Cognitive Daily

Our RSS experiment

For the past week, we’ve been conducting a little experiment with Cognitive Daily. In the past, we’ve had several readers complain that we don’t include the full post in the RSS feed for CogDaily, so last week we published every post in its entirety on RSS (if you don’t know what RSS is, I explain it below). Today I’m going to share the results of that experiment.

There are two primary philosophies about RSS feeds. The first one says that the point of RSS is just to alert users to new content. Users don’t want to read content using their RSS reader; they’ll visit the original web site to do that. They just use RSS to get updated on what’s new.

The second philosophy says that site owners shouldn’t limit how users access their content. If users prefer to use RSS readers, then site owners should provide full content in RSS feeds so that users can view content using the method they prefer.

For years, CogDaily has been operating under the first philosophy for three major reasons. First, we only make money when readers visit our site, so by just providing a “teaser” in the RSS feed, we encourage readers to visit and see our ads. Second, some of the features of our site aren’t available via RSS: polls, comments, videos, and other content don’t work on RSS, so there’s no point in putting entire posts there anyway. Third, we feel that offering part of each post really does offer a service to readers: we provide enough information in RSS for them to decide whether it’s worthwhile to visit the site each day and read the entire post, thus saving them time if an article isn’t interesting to them.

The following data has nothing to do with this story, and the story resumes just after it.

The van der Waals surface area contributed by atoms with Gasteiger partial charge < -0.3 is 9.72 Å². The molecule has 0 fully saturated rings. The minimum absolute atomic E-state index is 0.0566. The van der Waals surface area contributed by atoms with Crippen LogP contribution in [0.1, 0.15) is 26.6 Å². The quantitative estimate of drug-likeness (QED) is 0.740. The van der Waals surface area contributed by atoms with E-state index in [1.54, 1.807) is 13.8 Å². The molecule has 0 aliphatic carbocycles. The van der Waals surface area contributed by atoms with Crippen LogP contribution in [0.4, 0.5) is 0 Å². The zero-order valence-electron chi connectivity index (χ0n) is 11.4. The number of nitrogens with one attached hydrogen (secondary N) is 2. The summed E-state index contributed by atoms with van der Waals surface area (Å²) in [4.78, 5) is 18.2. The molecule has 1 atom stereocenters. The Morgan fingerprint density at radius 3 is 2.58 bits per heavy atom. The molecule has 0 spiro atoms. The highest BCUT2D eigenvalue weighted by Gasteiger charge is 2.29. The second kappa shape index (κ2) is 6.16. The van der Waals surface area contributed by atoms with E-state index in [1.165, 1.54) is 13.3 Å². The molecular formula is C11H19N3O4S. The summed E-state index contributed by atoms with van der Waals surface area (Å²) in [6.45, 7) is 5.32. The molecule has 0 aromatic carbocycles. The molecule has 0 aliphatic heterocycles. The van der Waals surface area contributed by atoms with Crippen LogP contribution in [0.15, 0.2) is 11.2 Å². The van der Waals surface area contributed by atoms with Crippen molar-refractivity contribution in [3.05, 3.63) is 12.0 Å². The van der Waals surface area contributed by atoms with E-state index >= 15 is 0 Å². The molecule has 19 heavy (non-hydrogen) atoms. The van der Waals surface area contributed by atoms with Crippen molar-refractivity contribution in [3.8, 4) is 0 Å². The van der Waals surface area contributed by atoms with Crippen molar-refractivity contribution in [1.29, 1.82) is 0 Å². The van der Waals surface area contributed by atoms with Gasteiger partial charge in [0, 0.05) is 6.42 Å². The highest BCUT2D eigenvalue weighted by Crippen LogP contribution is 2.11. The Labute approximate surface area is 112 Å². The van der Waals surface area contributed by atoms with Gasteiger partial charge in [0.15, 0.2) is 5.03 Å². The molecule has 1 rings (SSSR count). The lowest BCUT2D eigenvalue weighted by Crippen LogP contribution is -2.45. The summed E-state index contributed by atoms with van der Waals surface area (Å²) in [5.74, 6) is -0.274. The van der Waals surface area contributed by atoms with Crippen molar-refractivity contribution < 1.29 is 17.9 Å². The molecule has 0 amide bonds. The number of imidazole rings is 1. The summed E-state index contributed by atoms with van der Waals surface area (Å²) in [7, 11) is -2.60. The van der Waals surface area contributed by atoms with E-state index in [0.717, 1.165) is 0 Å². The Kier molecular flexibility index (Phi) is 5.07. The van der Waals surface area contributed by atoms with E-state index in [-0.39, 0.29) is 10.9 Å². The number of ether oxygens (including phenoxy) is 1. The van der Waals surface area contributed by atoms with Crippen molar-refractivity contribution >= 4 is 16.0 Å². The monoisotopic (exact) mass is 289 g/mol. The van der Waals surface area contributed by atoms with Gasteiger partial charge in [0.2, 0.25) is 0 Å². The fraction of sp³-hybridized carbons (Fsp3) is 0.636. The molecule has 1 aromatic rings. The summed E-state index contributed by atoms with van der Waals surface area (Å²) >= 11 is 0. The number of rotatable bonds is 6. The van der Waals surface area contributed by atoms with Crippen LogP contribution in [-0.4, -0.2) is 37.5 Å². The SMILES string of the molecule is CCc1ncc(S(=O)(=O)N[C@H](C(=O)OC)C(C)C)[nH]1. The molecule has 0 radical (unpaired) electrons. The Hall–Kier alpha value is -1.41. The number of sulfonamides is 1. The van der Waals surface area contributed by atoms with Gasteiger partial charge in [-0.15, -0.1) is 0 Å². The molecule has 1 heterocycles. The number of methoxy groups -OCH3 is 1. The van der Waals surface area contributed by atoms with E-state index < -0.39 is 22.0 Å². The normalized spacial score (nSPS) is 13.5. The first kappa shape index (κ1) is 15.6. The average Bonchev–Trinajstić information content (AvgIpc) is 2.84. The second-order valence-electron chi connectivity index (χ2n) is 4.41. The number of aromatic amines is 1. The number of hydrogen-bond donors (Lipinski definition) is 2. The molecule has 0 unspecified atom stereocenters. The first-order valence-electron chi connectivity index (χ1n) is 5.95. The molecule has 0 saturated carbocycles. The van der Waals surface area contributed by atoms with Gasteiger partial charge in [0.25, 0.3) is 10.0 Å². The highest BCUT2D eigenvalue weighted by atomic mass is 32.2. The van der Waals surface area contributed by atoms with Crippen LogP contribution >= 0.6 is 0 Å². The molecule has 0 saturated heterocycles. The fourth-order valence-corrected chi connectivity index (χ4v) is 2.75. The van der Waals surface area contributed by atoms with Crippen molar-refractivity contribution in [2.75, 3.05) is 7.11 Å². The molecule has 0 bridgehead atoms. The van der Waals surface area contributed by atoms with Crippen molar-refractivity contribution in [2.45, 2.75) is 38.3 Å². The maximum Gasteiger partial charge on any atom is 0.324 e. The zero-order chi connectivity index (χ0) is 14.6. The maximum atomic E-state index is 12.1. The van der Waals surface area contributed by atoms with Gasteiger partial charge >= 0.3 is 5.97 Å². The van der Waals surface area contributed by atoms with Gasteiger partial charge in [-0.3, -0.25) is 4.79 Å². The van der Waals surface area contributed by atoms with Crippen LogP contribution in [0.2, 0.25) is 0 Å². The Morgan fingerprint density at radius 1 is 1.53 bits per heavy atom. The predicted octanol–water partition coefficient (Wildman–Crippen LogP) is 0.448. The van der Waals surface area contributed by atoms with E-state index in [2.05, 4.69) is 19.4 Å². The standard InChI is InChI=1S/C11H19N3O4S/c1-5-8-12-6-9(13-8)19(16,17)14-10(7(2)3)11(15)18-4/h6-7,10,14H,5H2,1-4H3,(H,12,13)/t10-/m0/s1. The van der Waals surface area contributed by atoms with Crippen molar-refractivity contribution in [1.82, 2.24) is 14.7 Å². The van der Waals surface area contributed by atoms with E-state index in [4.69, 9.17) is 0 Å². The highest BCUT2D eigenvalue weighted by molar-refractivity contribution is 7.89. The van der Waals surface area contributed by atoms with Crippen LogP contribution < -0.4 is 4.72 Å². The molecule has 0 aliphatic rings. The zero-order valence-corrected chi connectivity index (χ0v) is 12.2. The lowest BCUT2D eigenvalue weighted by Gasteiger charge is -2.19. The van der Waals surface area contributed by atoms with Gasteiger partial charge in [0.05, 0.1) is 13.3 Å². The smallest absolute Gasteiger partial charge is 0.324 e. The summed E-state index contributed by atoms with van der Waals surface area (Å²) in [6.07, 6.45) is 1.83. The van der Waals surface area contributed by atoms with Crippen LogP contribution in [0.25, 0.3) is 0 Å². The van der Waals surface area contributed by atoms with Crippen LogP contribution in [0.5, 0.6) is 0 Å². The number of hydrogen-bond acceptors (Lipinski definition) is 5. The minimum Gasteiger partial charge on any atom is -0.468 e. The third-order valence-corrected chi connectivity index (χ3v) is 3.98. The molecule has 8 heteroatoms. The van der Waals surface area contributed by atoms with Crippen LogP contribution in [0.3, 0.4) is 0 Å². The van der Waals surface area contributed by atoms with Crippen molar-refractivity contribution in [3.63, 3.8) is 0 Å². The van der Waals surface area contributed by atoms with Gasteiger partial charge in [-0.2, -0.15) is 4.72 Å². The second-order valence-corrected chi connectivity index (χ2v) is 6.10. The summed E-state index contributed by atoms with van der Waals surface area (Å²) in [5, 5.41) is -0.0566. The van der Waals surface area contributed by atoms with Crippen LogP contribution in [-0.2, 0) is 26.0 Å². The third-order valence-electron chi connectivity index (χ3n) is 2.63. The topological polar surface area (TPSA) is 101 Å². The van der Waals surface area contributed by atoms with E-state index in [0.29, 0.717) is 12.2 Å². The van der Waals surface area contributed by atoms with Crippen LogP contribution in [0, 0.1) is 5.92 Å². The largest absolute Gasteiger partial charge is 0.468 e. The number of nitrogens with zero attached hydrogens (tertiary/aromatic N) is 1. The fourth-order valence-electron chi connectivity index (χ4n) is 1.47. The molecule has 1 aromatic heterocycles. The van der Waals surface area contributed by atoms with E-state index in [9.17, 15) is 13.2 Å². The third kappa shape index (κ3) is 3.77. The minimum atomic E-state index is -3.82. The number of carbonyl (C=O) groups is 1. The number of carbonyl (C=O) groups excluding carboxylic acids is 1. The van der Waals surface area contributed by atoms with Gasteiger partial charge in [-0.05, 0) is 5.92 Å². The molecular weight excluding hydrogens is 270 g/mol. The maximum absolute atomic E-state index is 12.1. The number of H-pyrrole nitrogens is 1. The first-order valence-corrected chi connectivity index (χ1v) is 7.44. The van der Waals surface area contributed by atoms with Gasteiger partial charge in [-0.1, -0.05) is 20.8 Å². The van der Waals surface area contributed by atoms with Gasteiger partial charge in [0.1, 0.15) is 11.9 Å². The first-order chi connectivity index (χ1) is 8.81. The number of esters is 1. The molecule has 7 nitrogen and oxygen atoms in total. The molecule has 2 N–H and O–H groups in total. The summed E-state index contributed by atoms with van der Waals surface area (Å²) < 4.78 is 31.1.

But the second philosophy has a lot to offer as well. Some users like to download RSS feeds in advance and then read them offline. If all the content is in the feed, this gives them more freedom. Some users have slow dialup connections, so they can download a bunch of content at once while they’re doing something else, then read at their own pace. Some users simply prefer the convenience of having all their reading in the same virtual space. It’s even possible that offering these appealing features might attract more visitors to our site than partial feeds do. By attracting more RSS subscribers with full feeds, we might end up with more overall visitors to our site. And offering full feeds could attract “power users” who link to our site from their blogs, thus generating even more interest in our site.

Since both philosophies offer potential benefits, we decided to experiment with full feeds for a week and see how our traffic compared to the previous weeks. Here are the results:

i-02492c6ce97bd28e993f75fdfe060bac-rss1.gif